Pleurodictyum tabulate coral from the Mahantango formation. This is the backside of an internal mold of a larger coral fossil. It looks like the Pleurodictyum was attached to a large bivalve at one point. Three is also a smaller Orthonota bivalve fossil to the left of the coral.

Crinoid Fossils

Crinoids, or sea lillys, look like a little flower. They have a root (holdfast) that attaches to an object on the sea floor, they have a stem (columnal), then an array of arms (crown) that filter feed.

Usually only small stem fragments, or individual disks from the stems are found.

This is a small section of a crinoid stem. They are usually less than an inch in size.

This is an individual disk of a crinoid stem.

Gastropod Fossils

Gastropods are snails. Think escargot! Usually, in the Mahantango formation, the inside of the shell are preserved when makes an internal fossil mold. These internal molds look coiled, like in the image below.

There are many Genera of gastropods from the Mahantango. Ones in the sparse literature include Bembexia, Cyclonema, Glyptotomaria, Loxonema, Platyceras, and others.

This gastropod internal mold might be cyclonema.

Another internal mold of a Gastropod fossil from the Mahantango formation.

Another internal mold of a Gastropod fossil from the Mahantango formation.

Recommended Books for Devonian Fossils:

101 American Fossil Sites You've Gotta See
By Albert B Dickas, 2018
This is a great updated fossil sites book with at least one fossil site in each state. Each site is broken into 2 pages. One has detailed information, such as directions, GPS coordinates, formation information, etc... The other is dedicated to images of the site and the fossils found there. It also gives information on fossil 'viewing' sites such as dinosaur trackways, museums, and active excavations.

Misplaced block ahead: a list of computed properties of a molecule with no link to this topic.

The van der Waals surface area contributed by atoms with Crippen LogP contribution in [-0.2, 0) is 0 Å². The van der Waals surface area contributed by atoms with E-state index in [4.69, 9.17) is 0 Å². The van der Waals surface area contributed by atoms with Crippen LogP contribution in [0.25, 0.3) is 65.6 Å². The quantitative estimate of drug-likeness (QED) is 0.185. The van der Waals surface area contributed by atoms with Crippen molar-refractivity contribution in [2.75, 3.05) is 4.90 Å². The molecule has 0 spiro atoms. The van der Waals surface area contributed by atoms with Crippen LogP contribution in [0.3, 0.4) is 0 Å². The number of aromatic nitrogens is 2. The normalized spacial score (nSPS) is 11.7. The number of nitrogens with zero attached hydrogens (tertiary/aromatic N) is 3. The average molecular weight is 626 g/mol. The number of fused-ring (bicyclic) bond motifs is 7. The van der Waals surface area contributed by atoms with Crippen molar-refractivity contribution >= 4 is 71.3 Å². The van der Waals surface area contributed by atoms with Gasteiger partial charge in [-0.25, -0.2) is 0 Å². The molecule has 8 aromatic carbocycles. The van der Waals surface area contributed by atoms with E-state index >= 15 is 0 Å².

This book is great for both beginning and expert fossil collectors. Beginners will find fossil hunting much easier with this book and experts will find it to be a great reference.
Plus, my fossil photos are peppered throughout this book!

Here is a link to my Review of the book.

Fossil Collecting in the Mid-Atlantic States: With Localities, Collecting Tips, and Illustrations of More than 450 Fossil Specimens
This book is a must for West Virginia! It's also a classic!
Out of the 45 fossil collecting sites, 22 are from West Virginia, and another 10 or so are just across the border! Although the book is getting old, many of the sites are roadcuts and are still accessable. Many of these sites are roadcuts that expose the Mahantango Formation.

What makes this book a classic is Jasper Burns incredible sketches of the locations and the fossils found at each location. It is a very descriptive and useful guide book. Even after all these years, I still find myself referencing it!

Fossil Collecting Locations in this book are from Virginia, West Virginia, Pennsylvania, Maryland, and Delaware.

Trilobites: Common Trilobites of North America (A NatureGuide Book)
by Jasper Burns, 2000

I love Jasper Burns. His Fossil Collecting in the Mid-Atlantic book is still one of my favorite fossil books. His drawings are spectacular and the books are well laid out. This book serves as a field guide and identification guide to North American trilobites. If you fossil hunt for trilobites in North America, you should have this book!

Link to another Mahantango Site:

The following website: Views of the Mahantango is great blog about the Mahantango fossils and other Devonian formations. It is well written and goes into much more detail than this page.

Trilobite Fossils:

Trilobite fossils are some of the most beautiful and collectible fossils in the world! There are countless species and countless colors of trilobites. They make beautiful display pieces and conversation pieces. Common ones make very affordable for gifts to fossil and paleontology enthusiasts. Fossil Era has a huge selection of top quality trilobites from many states and many countries. It's fun just to browse through the inventory and look at all the different types!